I planted this pear tree about three years ago, and a monster thunderstorm promptly bent its slender limbs to the ground, turning it into an arch. I thought we would never get any fruit from it, but this year our little survivor is bowing even lower as baby pears appear along its branches.
The babies are the same color green as a pair of earrings bearing an Arab proverb my sister brought me from Egypt this spring. The proverb goes, “Patience is the key to prosperity.”
The little surprises growing on our survivor reminded me patience isn’t just about toughing it out when things get rough, it’s about being patient and understanding of others during their tough times. In the end, the patience will bear fruit.
Ladybugs are amazing little creatures. Somehow they can crawl all over the blooms of Wild Parsnip that have emerged on the borders of our yard and don’t seem any the worse for it.
Like any dedicated photojournalist I navigated through the garden zone to get the day’s news. Crawling between the feathery, yellow blooms to get a shot of a nearby day-lily, a mere drop of the venom from one of these beauties somehow hit my finger. It’s now making the skin on my finger look like a soap bubble, and I am now finding out that, not only am I no lady, I’m not even as ladylike or as tough a a ladybug.
I went out for a treasure hunt after work, sure the entire blueberry crop would have been poached by Japanese beetles. Fortunately, the heat that every Vermonter has sworn they won’t complain about and the humidity we will gripe about seems to have produced a harvest big enough for us and the bugs. I should be happy with enough for a few desserts, but, this year, I want more.
This time most summers we’re planning a trip out to Lake Michigan for an almost annual, unofficial family reunion near South Haven, Michigan. We’re not this year.
I’ve been going to that spot in Michigan since I was a fetus. My grandparents are buried there. We’ve solved the world’s problems sitting around the table on the porch there, watching the sun set over the lake, noting how much the wind in the trees sounds like wave lapping the shore. We’ve forgotten the answers before bed and celebrated the fact of family there for almost every summer of our existences.
But It holds another meaning for me.
Eighteen years ago, the Big Guy and I missed Michigan for the first time. In April, my job had moved us to Germany while I was six months pregnant, and Thing1 was due at the end of July. There would have been no travel that summer.
Thing1 refused to vacate my womb until the last possible minute. The extended family had convened along the lake. Early in the morning the first week in August, the Big Guy phoned th gang in Michigan. They huddled around their speaker phone, as the Big Guy, Thing1 and I took turns talking, crying and babbling about the newest member of the family.
The next year we were all together along the lake.
We celebrated Thing1’s first birthday there.
We celebrated his second birthday there and, because his birthday falls smack dab in the middle of blueberry season, we celebrated with blueberries and cake.
Thing1 has celebrated almost every birthday there with his parents and grandparents and cousins, always with blueberries, and for the last four or five years, blueberry pie.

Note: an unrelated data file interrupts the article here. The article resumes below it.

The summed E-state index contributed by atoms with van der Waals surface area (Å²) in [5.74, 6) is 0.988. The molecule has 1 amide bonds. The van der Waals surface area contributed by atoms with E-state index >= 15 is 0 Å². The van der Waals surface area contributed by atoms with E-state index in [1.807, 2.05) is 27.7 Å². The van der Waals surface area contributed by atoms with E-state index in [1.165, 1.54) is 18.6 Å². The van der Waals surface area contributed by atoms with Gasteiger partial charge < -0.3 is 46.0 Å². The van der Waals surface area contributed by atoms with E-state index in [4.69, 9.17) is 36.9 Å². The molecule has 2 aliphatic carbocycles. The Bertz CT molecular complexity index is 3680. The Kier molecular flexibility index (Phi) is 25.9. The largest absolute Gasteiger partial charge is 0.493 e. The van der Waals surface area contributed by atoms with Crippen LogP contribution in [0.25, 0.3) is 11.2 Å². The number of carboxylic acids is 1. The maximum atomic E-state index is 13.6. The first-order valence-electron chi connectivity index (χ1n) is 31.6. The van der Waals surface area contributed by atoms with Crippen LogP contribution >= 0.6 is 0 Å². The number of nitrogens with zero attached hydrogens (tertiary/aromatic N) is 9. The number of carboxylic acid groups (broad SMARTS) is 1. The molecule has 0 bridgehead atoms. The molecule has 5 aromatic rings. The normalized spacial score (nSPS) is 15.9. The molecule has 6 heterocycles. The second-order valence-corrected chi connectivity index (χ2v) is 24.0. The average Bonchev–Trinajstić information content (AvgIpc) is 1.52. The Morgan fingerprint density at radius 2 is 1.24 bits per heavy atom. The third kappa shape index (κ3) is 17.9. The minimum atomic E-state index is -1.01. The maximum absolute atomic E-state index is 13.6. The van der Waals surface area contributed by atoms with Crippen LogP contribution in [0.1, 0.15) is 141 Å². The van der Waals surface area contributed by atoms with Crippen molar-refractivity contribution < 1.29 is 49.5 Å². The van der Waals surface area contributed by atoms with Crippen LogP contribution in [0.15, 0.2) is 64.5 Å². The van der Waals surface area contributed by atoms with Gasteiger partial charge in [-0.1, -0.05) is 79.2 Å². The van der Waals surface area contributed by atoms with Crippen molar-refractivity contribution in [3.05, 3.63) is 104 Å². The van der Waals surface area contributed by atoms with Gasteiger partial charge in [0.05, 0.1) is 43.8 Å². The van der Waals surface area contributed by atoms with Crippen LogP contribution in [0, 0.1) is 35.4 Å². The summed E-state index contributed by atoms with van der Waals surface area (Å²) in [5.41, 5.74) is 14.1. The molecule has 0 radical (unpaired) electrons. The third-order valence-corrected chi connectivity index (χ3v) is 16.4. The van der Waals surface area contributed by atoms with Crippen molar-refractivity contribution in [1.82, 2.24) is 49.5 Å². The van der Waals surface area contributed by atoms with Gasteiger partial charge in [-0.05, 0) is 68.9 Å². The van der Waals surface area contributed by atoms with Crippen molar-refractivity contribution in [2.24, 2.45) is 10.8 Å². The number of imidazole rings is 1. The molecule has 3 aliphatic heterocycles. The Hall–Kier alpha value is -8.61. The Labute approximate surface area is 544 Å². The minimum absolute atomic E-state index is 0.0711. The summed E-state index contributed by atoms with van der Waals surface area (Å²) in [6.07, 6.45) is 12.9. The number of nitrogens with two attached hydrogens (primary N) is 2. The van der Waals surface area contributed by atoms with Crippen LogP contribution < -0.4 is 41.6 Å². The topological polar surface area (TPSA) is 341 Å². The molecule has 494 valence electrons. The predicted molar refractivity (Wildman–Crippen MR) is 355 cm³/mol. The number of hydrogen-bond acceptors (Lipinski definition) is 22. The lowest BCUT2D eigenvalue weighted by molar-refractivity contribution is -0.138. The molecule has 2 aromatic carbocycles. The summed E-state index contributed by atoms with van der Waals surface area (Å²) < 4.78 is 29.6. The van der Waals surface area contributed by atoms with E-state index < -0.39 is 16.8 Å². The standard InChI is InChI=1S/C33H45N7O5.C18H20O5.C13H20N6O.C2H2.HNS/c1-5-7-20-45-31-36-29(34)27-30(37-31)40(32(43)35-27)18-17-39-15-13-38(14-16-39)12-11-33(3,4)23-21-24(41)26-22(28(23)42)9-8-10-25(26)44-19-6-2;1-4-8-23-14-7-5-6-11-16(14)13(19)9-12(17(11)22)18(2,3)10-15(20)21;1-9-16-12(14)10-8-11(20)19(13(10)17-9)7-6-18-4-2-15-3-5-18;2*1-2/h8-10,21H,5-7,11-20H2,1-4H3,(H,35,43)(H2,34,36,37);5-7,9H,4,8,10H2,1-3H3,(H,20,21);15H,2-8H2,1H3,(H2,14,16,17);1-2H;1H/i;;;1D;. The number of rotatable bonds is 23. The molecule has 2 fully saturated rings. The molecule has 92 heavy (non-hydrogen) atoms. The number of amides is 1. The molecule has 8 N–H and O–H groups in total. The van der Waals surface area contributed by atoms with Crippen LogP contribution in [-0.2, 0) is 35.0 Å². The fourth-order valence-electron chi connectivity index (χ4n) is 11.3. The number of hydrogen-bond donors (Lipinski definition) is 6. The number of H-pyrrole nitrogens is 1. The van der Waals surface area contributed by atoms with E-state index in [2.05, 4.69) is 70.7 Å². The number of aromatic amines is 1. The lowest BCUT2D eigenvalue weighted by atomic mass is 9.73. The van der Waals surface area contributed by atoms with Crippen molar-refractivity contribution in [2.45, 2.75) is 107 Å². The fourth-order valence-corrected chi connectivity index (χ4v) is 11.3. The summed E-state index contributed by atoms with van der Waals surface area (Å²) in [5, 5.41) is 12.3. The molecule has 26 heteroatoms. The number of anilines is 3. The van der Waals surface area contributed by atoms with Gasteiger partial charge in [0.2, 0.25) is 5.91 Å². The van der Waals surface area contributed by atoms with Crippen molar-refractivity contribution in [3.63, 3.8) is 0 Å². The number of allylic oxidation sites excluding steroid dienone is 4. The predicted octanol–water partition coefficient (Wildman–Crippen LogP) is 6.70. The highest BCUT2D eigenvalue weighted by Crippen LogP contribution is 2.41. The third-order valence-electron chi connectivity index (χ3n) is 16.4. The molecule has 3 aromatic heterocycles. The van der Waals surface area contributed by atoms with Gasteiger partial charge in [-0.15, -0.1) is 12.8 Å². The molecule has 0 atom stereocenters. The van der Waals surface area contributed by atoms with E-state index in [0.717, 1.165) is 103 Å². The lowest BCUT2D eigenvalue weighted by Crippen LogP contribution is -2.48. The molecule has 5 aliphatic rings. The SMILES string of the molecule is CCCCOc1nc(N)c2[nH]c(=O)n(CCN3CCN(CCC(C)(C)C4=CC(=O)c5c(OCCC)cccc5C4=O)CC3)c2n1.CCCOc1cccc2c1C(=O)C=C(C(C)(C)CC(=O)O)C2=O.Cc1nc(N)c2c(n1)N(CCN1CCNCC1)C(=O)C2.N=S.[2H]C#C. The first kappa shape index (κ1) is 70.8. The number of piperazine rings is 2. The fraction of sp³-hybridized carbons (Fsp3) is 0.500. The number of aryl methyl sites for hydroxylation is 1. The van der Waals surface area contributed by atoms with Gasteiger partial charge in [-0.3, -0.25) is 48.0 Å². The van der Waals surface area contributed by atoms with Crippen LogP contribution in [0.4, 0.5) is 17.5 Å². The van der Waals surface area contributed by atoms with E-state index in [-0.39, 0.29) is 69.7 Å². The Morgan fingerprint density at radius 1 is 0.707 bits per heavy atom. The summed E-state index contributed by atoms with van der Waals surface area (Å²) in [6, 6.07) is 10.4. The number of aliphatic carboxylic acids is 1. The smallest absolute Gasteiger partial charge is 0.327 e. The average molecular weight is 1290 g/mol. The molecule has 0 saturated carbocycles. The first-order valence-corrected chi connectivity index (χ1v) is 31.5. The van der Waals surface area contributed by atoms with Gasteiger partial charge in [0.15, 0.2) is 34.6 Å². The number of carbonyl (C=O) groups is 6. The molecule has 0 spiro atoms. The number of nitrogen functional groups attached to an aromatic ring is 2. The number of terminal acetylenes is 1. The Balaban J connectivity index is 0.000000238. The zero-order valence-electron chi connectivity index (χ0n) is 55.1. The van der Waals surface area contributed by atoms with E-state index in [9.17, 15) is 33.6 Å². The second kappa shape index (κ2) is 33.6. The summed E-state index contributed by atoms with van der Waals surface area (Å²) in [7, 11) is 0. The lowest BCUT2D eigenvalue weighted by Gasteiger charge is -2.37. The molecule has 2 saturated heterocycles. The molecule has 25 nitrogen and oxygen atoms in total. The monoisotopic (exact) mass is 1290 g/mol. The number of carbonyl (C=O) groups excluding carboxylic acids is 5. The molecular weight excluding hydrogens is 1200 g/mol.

This summer when Thing1 turns eighteen, we won’t be in Michigan because the Big Guy is getting ready to get a new knee. It’s a good reason to stay home.
As I write this, however, we’re getting ready to take Thing1 back to the hospital for the second time this week to address his anemia, to talk about a new medication and possibly stronger measures to get his auto-immune disease under control.
He is barely eating. He is getting winded after short walks. He is not looking like his normal almost eighteen-year-old self, and we need for him to get at least a little of his own back before he flies our coop.
Last summer, just before we left for Michigan, Thing1 marked his birthday with a hike up the back of Equinox Mountain. He texting us updates of storms and bears on the path until his cell phone died and shortly before he home announcing that he felt truly alive.
We don’t know what the next few weeks or even months hold, but, barring a miracle in the next few weeks, there will be no 10 mile hike. There will be no blueberry festival or typical 18th birthday bash.
There will be a celebration, however. Even if it’s just our family of four cuddled on the couch, we will make sure he knows that, no matter what the circumstances, his being part of our clan for the last eighteen years, his having made us a clan, is something worth celebrating. And, if I have any say in the matter, it will be with blueberries.
Ironically, not having a ‘real’ garden this year may have saved the lettuce during the heatwave. Tucked into self-watering planters in a shady spot on the deck, the Romaine seems to be surviving the heat, if not the appetite of the resident jolly Greens-Eating Giant.
Ironically, the first pile of firewood in the driveway is still a sign spring is still springing. The day-lilies still so brilliantly blooming announce and celebrate summer, but for me, the Black-eyed Susans are the first color of fall.
They open just after the middle of summer and the orangey yellow is a reminder to stop complaining about the heat, but take the time to enjoy it because it won’t last.